Readings

Must We Choose Between Freedom and Equality?

Our Declaration

As schoolchildren we learn that all people–and all Americans–are created equal. But sometimes it feels as if this country’s leaders have forgotten that equality is one of the tenets this nation was built on. In Our Declaration: A Reading of the Declaration of Independence in Defense of Equality, Institute for Advanced Study political philosopher Danielle Allen argues that we need not look further than the United States’ founding document to be reminded of how important this idea is. Allen, winner of the Fifth Annual Zócalo Book Prize, visits Zócalo to discuss whether democracy can exist without equality. Below is an excerpt from her book.

ourdeclarationjktThe Declaration of Independence matters because it helps us see that we cannot have freedom without equality. It is out of an egalitarian commitment that a people grows—a people that is capable of protecting us all collectively, and each of us individually, from domination. If the Declaration can stake a claim to freedom, it is only because it is so clear-eyed about the fact that the people’s strength resides in its equality. The Declaration also conveys another lesson of paramount importance. It is this: language is one of the most potent resources each of us has for achieving our own political empowerment. The men who wrote the Declaration of Independence grasped the power of words. This reveals itself in the laborious processes by which they brought the Declaration, and their revolution, into being. It shows itself forcefully, of course, in the text’s own eloquence. When we think about how to achieve political equality, we have to attend to things like voting rights and the right to hold office. We have to foster economic opportunity and understand when excessive material inequality undermines broad democratic political participation. But we also have to cultivate the capacity of citizens to use language effectively enough to influence the choices we make together. The achievement of political equality requires, among other things, the empowerment of human beings as language-using creatures. Equality and liberty—these are the summits of human empowerment; they are the twinned foundations of democracy. What fragile foundations they are!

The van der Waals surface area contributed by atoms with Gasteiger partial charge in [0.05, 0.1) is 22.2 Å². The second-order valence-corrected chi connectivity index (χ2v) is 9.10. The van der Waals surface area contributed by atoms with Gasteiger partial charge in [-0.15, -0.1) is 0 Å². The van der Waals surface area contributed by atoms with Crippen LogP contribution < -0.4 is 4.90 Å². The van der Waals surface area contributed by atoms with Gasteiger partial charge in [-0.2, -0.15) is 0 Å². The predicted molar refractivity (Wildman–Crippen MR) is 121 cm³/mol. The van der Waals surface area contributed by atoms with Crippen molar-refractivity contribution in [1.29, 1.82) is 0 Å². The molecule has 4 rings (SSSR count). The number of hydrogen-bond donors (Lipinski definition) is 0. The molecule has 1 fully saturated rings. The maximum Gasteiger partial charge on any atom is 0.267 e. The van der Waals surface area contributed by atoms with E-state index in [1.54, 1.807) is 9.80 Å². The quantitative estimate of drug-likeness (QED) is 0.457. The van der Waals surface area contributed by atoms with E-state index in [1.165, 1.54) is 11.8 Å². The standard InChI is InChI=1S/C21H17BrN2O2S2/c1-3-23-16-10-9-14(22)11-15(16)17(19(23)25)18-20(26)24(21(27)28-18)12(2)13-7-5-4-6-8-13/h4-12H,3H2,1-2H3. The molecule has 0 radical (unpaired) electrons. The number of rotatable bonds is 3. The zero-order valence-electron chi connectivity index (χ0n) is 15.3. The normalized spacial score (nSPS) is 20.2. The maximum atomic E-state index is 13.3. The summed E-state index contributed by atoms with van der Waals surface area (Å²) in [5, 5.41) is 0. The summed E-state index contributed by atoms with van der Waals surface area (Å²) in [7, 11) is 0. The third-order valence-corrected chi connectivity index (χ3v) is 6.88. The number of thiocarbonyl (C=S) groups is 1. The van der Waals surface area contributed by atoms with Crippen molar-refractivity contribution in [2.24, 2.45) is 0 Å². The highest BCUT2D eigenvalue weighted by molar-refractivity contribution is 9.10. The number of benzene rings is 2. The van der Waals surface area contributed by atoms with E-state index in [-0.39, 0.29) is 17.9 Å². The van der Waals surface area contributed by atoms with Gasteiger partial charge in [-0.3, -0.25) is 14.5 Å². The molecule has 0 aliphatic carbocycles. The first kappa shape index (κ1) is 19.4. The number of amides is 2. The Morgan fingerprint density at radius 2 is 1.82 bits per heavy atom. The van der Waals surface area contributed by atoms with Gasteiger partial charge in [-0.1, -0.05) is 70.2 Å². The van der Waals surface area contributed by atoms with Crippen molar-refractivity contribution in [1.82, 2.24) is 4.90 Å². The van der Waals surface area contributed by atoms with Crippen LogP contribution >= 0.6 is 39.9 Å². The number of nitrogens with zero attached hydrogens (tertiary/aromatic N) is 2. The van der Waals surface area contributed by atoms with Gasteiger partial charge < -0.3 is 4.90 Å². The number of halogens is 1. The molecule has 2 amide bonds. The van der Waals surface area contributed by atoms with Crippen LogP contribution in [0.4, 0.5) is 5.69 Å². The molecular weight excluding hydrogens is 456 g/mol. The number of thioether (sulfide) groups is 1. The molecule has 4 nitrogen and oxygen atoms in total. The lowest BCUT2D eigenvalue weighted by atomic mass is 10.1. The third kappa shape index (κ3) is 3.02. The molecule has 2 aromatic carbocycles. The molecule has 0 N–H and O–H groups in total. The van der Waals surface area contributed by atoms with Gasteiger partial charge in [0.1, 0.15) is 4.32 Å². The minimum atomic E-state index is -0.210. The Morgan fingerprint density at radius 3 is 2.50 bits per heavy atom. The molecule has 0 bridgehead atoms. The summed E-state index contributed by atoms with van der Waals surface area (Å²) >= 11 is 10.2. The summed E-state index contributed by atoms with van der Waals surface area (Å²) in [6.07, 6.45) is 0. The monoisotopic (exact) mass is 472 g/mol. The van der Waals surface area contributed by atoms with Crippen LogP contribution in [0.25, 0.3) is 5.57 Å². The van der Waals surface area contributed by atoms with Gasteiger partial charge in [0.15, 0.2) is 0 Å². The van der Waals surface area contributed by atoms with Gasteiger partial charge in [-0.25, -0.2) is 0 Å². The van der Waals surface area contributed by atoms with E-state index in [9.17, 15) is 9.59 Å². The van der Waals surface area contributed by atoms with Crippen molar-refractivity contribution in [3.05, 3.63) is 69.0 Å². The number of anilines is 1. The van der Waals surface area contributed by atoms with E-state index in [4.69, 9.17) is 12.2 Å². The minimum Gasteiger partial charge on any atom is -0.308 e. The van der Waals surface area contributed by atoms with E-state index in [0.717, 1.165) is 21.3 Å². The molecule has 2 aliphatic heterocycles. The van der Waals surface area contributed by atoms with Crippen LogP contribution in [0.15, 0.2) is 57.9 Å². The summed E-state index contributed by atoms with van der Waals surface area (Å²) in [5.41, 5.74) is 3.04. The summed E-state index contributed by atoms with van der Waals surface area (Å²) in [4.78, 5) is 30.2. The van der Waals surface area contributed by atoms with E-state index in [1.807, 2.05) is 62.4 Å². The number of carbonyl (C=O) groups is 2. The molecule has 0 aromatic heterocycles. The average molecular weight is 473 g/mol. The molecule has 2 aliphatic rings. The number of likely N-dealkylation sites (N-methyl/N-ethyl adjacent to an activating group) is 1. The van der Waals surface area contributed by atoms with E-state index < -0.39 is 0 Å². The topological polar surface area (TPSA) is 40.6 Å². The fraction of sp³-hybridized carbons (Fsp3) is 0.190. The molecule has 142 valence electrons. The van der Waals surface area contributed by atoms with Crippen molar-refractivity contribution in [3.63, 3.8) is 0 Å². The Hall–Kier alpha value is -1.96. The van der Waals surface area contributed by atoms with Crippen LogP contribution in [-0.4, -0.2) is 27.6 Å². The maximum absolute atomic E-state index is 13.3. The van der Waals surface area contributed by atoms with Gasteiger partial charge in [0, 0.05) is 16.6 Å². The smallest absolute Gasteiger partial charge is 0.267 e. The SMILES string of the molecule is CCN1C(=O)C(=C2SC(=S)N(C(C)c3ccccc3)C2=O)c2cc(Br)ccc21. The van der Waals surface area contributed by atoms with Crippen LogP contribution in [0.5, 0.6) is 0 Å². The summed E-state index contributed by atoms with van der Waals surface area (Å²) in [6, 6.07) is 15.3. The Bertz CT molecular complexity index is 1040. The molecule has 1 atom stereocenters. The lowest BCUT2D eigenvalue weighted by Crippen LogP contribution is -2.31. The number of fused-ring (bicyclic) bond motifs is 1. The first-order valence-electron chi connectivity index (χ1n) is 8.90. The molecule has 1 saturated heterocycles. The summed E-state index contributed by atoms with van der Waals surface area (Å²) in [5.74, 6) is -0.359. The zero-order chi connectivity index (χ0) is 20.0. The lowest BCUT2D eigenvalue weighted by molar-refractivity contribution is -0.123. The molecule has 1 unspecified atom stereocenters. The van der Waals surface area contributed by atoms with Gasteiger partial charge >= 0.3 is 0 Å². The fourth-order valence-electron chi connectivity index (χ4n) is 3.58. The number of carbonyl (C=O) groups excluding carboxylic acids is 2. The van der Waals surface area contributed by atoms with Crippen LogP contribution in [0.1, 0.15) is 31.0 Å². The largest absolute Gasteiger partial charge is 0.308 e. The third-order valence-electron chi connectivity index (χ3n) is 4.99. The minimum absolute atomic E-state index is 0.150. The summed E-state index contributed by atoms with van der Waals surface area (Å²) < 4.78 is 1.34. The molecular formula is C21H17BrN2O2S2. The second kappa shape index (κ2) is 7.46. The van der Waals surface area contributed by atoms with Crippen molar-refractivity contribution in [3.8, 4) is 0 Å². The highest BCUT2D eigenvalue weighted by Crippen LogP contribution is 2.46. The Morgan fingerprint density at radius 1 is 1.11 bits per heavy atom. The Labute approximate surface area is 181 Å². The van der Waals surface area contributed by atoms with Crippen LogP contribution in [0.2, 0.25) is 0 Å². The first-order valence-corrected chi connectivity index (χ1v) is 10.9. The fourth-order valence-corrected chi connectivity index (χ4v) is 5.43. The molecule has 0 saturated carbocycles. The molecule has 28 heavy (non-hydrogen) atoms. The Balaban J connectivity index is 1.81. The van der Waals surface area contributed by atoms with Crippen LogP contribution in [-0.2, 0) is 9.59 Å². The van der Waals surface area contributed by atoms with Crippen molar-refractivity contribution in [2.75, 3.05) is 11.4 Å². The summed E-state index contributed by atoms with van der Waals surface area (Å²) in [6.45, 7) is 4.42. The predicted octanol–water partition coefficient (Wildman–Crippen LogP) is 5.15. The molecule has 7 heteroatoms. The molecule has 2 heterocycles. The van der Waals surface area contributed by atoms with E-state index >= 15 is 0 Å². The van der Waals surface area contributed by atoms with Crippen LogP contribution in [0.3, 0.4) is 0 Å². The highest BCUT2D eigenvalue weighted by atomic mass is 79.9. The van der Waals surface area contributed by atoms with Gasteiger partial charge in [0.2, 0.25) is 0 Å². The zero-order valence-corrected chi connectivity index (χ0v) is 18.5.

Political philosophers have taught us to think that there is an inherent tension between liberty and equality, that we can pursue egalitarian commitments only at the expense of governmental intrusions that reduce liberty. What’s more, in the last half century, our public discourse has focused on burnishing the concept of liberty, not equality. Consequently, we understand the former idea better. We have ideas ready-to-hand about the danger posed to personal freedom by excessive governmental regulation and the value that lies in autonomy and self-creation. What do we know any longer about equality?